It's not just the songs, although the songs alone would be more than enough of a "FUCK YOU." It's not just the production, although that combined with the songs would be a Jordan/Pippen combo worthy of winning the "FUCK YOU" finals six times over. Don't get me wrong, though — I love those things. Those "more than enough" things … they're great … but they aren't what really makes the release resonate with me. Now … today … it's the context that those things existed in that really takes them to another level. 

When I learned the backstory, about how the CEO of TVT refused to release a new NIN album unless it was along the lines of Pretty Hate Machine, and Trent, instead of complying, recorded in secrecy under various pseudonyms before eventually figuring out a way to get out the release that he wanted, under the Nothing Records imprint label … that refusal … that fight … the way that the songs and the production contribute to that overall attitude … that's what activates me. That's what makes me take a deep breath while nodding my head and digging my nails into my palms, and makes me say "YESSSSS" even as I write this. The music videos that were all banned … from a same-named "snuff film" that was rumored … and passed around … but never aired or distributed commercially at the time, in lieu of standard "promotionally viable" videos. The little Easter egg digs at TVT's CEO. Even just the idea in general of making a much more abrasive, harder-to-digest album, after having mainstream success. That refusal and resistance to being stylistically caged, even if by yourself. The obvious enjoyment that was taken in digging (black boot) heels in and flipping a massive middle finger, both outward and inward, while grabbing firmly onto the reigns of his future. To the record company, to commercial expectations, to your own recent work. All of that. Nothing resonated with and inspired me more as a kid, and as a young(er) adult, than an act of defiance, self-belief, surprise and aggression, wrapped up in one cast-iron-balled move. It's the giant "FUCK YOU." 

That context, that's the thing that wakes me up and inspires me now … that makes me grit my teeth and feel like fangs are beginning to grow like a fucking werewolf … that makes my eyes wanna turn yellow like the end of the "Thriller" video … the thing that really makes me want to throw my head back and howl through the air … is the circumstance under which the album was made. That turns the album from a collection of songs into a symbol, into a pointed message, into a singular exclamation. 

greg puciato dillinger, Stephen Odom
Dillinger Escape Plan's Greg Puciato
photograph by Stephen Odom

Not being someone's bitch when it comes to your art. Fighting viciously to protect your vision and to keep the walls from closing in on you. Putting your ass on the line, betting on yourself with no safety net because you know what you're doing and where you're going. Not some old asshole in a suit. Not a bunch of industry pay-checkers ready to high-five and shake hands and fluff you with bullshit after keeping you in your machine-cog role, making money off your past work or the expectations that you continue that past work. Not your own fans who may not follow or enjoy what you're about to do. Not even the you of yesterday. Putting your head down and doing whatever it takes to get the thing that you believe in over the finish line and out into the world. The laser-pointed hatred towards every uncreative leech who would try to convince you of doing anything but that. That's the thing that this represents to me now. Don't tell me what to do like you know better than me what's best for me, try to fucking sell me on some shit that I know is wrong for me, to make YOU a buck. To make things easier for YOU. To keep your ears appeased. To keep your "short term" pleasant at my long-term expense. Trying to sweet-talk me into completely trading in my vision for your commercial and financial aspirations. Attempting to strong-arm me when that sweet-talking doesn't work. Stick what this EP represents up your ass sideways, over and over again, until you prolapse. That is Nine Inch Nails' Broken to me. Twenty-five years later, that sentiment and attitude, that resolve, that line drawn hard in the sand, that willingness to risk possibly losing everything tangible in order to keep your own self respect … that character is needed from artists now more than ever. That's what keeps this EP alive and resonating with me now, and that elevates a short blast of abrasive and nihilistic songs into an enduring and inspirational artistic symbol.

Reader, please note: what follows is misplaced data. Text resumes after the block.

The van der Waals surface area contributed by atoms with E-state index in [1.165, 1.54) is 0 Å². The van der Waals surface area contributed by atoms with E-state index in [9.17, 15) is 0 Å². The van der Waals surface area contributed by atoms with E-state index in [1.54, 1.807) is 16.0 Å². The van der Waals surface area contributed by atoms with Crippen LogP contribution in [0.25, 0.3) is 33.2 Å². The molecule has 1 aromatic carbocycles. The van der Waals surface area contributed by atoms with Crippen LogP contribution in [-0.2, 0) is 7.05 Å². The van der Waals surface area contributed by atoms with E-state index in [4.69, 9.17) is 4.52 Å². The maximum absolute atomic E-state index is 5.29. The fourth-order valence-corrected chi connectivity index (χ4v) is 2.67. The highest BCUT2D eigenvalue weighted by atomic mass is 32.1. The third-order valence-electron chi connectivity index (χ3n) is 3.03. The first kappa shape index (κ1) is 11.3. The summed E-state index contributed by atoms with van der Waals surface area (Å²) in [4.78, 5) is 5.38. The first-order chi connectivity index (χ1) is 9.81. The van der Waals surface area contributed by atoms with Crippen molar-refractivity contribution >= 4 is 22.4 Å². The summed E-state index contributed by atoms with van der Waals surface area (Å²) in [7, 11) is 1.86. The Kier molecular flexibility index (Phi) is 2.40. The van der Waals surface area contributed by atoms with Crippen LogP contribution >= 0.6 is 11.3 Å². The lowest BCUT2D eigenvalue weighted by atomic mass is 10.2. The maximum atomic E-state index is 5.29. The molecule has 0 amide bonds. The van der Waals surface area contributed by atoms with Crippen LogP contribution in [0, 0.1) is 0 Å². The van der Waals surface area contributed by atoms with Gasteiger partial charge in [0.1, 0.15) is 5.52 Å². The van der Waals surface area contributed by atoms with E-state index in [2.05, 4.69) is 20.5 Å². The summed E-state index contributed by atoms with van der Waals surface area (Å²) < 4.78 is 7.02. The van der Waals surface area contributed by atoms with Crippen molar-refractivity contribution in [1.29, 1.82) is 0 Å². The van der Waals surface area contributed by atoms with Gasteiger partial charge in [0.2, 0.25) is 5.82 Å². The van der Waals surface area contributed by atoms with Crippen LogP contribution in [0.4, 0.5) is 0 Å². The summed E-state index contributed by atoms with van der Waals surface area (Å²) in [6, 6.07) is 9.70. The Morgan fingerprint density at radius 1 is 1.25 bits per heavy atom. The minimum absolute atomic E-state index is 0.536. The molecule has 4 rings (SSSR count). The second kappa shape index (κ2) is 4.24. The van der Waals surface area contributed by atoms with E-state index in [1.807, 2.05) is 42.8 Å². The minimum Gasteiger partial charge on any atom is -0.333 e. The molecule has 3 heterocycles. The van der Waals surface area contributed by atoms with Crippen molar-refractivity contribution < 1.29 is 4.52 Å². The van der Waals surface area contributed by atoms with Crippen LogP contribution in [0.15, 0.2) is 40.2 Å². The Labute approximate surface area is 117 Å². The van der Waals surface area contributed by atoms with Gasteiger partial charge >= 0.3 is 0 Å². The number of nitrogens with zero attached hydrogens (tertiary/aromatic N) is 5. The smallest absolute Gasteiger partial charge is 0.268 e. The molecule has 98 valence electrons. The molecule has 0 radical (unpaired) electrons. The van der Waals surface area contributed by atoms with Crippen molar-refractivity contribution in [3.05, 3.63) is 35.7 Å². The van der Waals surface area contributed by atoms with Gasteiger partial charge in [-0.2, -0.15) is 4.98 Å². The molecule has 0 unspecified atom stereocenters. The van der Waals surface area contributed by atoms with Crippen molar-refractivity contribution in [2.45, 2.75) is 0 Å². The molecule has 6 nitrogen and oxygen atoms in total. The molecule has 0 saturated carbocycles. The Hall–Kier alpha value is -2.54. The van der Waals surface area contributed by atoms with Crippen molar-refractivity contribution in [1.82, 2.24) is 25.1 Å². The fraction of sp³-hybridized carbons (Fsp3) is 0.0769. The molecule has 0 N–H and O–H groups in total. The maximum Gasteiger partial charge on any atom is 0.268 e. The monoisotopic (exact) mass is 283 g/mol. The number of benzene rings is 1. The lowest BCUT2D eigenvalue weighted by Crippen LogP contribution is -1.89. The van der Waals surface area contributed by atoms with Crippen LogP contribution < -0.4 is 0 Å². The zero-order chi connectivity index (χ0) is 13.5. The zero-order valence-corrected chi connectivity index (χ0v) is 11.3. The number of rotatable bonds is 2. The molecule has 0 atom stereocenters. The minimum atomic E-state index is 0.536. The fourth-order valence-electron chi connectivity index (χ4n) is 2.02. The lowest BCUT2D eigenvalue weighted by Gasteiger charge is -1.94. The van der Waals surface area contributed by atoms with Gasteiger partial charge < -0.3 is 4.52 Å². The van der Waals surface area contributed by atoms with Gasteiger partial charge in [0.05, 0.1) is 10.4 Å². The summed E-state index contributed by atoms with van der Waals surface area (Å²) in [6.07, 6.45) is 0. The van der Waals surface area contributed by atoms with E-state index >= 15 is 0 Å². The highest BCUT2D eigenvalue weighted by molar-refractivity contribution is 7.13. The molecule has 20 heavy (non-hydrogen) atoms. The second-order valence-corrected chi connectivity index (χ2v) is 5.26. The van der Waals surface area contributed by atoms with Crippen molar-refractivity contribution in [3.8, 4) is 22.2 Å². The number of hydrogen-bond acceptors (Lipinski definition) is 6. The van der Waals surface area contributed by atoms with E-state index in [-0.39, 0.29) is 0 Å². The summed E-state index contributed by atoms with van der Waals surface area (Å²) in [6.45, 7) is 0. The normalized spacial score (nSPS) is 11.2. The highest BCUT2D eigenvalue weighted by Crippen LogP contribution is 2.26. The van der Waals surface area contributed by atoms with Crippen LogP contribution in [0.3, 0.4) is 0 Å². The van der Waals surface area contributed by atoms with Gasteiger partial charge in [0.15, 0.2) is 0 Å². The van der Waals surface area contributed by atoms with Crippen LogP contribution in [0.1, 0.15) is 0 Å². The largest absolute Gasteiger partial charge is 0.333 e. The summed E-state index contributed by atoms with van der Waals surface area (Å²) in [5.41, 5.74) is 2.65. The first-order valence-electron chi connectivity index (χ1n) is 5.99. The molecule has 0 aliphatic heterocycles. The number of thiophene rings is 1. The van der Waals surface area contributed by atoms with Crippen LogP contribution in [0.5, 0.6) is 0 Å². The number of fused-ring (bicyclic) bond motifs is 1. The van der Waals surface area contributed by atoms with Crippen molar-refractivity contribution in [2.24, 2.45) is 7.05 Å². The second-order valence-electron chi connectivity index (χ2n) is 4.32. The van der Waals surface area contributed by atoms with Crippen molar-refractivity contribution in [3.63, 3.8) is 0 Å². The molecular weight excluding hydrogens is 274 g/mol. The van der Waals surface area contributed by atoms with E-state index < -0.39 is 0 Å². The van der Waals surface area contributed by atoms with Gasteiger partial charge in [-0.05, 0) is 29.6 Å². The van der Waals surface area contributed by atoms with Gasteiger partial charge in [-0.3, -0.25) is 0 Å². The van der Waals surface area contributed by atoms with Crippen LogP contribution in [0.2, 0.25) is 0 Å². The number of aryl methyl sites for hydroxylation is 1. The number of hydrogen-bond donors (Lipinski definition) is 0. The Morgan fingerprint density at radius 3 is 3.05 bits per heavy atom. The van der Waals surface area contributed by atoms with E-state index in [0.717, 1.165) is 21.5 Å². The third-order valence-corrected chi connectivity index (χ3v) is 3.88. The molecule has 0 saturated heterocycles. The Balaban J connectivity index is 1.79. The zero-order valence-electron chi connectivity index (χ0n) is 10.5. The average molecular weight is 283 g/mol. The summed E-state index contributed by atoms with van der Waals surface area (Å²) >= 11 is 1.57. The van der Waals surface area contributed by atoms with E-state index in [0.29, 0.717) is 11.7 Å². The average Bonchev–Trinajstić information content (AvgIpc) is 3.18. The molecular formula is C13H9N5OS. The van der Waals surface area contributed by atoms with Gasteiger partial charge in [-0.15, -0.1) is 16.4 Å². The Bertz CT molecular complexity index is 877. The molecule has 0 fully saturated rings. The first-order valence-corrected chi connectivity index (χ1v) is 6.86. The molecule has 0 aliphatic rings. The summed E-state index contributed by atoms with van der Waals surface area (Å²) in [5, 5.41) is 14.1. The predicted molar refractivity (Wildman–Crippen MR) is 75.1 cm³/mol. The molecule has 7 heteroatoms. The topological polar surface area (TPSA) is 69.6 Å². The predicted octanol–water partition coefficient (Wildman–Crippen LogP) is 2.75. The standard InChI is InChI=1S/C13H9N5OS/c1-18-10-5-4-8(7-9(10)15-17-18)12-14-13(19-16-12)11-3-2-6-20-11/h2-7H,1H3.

Oh, and the term "fist fuck" was a bit of an eye-opener, as well.

Greg Puciato is the singer of the Dillinger Escape Plan and the Black Queen. DEP will play its last shows ever at a three-show stint at Terminal 5 in New York City later this year, and TBQ's follow-up EP to 2016's debut full-length Fever Daydream is due out in early 2018.